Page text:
Toyota, often considered the industry leader when it comes to earning profits, has forecast an annual loss of $8.6 billion for the financial year ending March 2010, as it weathers one of the worst sales slumps in decades. As this is a forecast the final figure could easily change, however, the carmaker also announced today a staggering $6.9 billion loss for the January-March fourth quarter.

This means that Toyota lost more money in the past quarter than GM, which posted a more modest $6 billion loss, while Ford, with a loss of $1.4 billion, is looking much more stable in comparison – something that would have been almost impossible to believe a year ago.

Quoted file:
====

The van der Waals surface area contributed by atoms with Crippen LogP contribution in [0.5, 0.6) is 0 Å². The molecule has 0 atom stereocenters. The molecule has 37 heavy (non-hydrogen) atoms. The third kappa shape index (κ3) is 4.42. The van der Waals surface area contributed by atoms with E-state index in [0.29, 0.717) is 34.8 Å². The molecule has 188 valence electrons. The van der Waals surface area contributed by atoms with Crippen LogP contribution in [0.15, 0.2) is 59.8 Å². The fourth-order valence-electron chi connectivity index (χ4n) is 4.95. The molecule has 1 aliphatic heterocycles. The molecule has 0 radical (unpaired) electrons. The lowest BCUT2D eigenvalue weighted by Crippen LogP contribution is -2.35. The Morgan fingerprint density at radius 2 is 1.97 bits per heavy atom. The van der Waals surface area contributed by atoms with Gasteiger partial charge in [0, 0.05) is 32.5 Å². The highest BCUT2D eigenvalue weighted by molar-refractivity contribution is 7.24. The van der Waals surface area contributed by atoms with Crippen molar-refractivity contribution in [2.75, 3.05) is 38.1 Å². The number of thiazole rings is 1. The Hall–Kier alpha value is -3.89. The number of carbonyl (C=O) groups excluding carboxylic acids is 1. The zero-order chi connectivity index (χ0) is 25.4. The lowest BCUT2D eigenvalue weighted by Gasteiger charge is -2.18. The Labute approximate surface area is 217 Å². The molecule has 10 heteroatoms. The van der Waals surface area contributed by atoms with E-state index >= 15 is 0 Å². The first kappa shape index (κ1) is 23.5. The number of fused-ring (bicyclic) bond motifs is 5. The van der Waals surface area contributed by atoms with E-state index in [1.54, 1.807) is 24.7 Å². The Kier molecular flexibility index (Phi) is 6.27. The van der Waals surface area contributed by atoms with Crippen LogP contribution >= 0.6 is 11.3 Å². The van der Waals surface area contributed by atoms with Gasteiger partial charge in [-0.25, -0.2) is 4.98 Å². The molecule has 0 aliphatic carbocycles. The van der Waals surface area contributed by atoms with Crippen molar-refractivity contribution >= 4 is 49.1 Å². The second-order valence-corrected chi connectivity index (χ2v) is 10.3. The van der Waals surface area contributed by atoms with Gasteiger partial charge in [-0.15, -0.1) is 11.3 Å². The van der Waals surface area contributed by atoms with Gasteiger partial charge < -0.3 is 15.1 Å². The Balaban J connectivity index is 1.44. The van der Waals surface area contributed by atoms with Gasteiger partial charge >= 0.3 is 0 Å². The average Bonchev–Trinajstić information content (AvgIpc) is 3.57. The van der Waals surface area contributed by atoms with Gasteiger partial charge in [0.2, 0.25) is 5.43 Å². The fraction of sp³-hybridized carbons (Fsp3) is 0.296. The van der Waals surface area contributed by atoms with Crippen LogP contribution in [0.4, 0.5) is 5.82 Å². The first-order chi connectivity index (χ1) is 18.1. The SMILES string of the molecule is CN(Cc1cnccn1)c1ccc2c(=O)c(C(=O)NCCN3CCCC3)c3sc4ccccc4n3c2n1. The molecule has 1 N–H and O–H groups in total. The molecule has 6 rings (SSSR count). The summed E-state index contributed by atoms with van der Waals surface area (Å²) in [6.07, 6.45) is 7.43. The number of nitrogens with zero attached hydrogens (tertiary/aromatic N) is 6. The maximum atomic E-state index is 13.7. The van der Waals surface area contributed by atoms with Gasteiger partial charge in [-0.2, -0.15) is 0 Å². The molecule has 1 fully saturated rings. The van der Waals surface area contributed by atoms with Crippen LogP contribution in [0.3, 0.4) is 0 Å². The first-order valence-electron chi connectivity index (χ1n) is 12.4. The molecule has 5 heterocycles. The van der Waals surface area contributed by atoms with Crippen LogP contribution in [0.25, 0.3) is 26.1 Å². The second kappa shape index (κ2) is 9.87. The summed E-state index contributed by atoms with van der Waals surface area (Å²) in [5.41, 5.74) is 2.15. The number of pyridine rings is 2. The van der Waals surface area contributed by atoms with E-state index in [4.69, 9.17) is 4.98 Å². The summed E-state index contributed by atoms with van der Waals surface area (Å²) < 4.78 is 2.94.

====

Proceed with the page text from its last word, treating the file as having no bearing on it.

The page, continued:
Commenting on the results, outgoing Toyota chief Katsuaki Watanabe said a significant deterioration in vehicle sales, particularly in the U.S. and Europe, were the main causes of the severe decline in profits. The carmaker’s global sales fell by 1.34 million to 7.57 million units during the year, and the next 12 months is expected to see sales decline another 14%.

Also, adding to the poor result was the yen's rapid surge against a weakening dollar.

In order to cut costs as much as possible, the carmaker may have to delay launching new models, lashing research and development costs and extricating itself from non-essential activities, such as motorsport.